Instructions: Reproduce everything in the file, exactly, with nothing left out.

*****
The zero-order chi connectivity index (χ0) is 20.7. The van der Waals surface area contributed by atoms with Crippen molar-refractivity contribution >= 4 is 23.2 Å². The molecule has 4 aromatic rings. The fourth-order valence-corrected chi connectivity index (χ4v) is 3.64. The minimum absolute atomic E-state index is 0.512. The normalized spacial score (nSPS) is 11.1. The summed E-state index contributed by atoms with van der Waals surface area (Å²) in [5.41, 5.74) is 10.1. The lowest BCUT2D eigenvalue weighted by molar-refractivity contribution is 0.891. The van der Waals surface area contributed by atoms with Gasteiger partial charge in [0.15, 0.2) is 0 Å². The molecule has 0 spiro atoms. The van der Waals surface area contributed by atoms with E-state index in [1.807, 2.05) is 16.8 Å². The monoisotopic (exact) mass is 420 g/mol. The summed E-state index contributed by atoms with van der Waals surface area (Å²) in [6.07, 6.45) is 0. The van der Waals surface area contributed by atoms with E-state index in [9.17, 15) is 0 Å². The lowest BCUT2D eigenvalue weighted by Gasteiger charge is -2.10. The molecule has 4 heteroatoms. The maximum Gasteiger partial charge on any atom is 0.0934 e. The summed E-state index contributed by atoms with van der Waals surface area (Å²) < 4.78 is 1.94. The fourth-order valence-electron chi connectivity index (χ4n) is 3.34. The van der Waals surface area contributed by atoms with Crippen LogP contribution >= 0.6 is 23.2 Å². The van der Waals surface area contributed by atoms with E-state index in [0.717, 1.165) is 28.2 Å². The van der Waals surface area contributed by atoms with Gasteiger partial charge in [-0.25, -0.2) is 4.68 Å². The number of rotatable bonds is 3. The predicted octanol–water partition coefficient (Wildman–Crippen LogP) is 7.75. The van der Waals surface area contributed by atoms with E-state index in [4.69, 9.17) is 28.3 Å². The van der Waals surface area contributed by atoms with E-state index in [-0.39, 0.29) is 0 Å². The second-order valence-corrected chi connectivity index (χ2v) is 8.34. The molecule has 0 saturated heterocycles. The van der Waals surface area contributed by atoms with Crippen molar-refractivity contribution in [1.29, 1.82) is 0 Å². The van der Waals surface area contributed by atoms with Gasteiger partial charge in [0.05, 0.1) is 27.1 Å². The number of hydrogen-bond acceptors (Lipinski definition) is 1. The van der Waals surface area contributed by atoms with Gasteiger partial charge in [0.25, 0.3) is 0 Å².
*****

The zero-order chi connectivity index (χ0) is 20.7. The van der Waals surface area contributed by atoms with Crippen molar-refractivity contribution >= 4 is 23.2 Å². The molecule has 4 aromatic rings. The fourth-order valence-corrected chi connectivity index (χ4v) is 3.64. The minimum absolute atomic E-state index is 0.512. The normalized spacial score (nSPS) is 11.1. The summed E-state index contributed by atoms with van der Waals surface area (Å²) in [5.41, 5.74) is 10.1. The lowest BCUT2D eigenvalue weighted by molar-refractivity contribution is 0.891. The van der Waals surface area contributed by atoms with Gasteiger partial charge in [0.15, 0.2) is 0 Å². The molecule has 0 spiro atoms. The van der Waals surface area contributed by atoms with E-state index in [1.807, 2.05) is 16.8 Å². The monoisotopic (exact) mass is 420 g/mol. The summed E-state index contributed by atoms with van der Waals surface area (Å²) in [6.07, 6.45) is 0. The van der Waals surface area contributed by atoms with E-state index in [9.17, 15) is 0 Å². The lowest BCUT2D eigenvalue weighted by Gasteiger charge is -2.10. The molecule has 4 heteroatoms. The maximum Gasteiger partial charge on any atom is 0.0934 e. The summed E-state index contributed by atoms with van der Waals surface area (Å²) < 4.78 is 1.94. The fourth-order valence-electron chi connectivity index (χ4n) is 3.34. The van der Waals surface area contributed by atoms with Crippen LogP contribution >= 0.6 is 23.2 Å². The van der Waals surface area contributed by atoms with E-state index in [0.717, 1.165) is 28.2 Å². The van der Waals surface area contributed by atoms with Gasteiger partial charge in [-0.25, -0.2) is 4.68 Å². The number of rotatable bonds is 3. The predicted octanol–water partition coefficient (Wildman–Crippen LogP) is 7.75. The van der Waals surface area contributed by atoms with E-state index in [4.69, 9.17) is 28.3 Å². The van der Waals surface area contributed by atoms with E-state index in [-0.39, 0.29) is 0 Å². The second-order valence-corrected chi connectivity index (χ2v) is 8.34. The molecule has 0 saturated heterocycles. The van der Waals surface area contributed by atoms with Crippen molar-refractivity contribution in [1.29, 1.82) is 0 Å². The van der Waals surface area contributed by atoms with Gasteiger partial charge in [0.05, 0.1) is 27.1 Å². The number of hydrogen-bond acceptors (Lipinski definition) is 1. The van der Waals surface area contributed by atoms with Gasteiger partial charge in [0.25, 0.3) is 0 Å².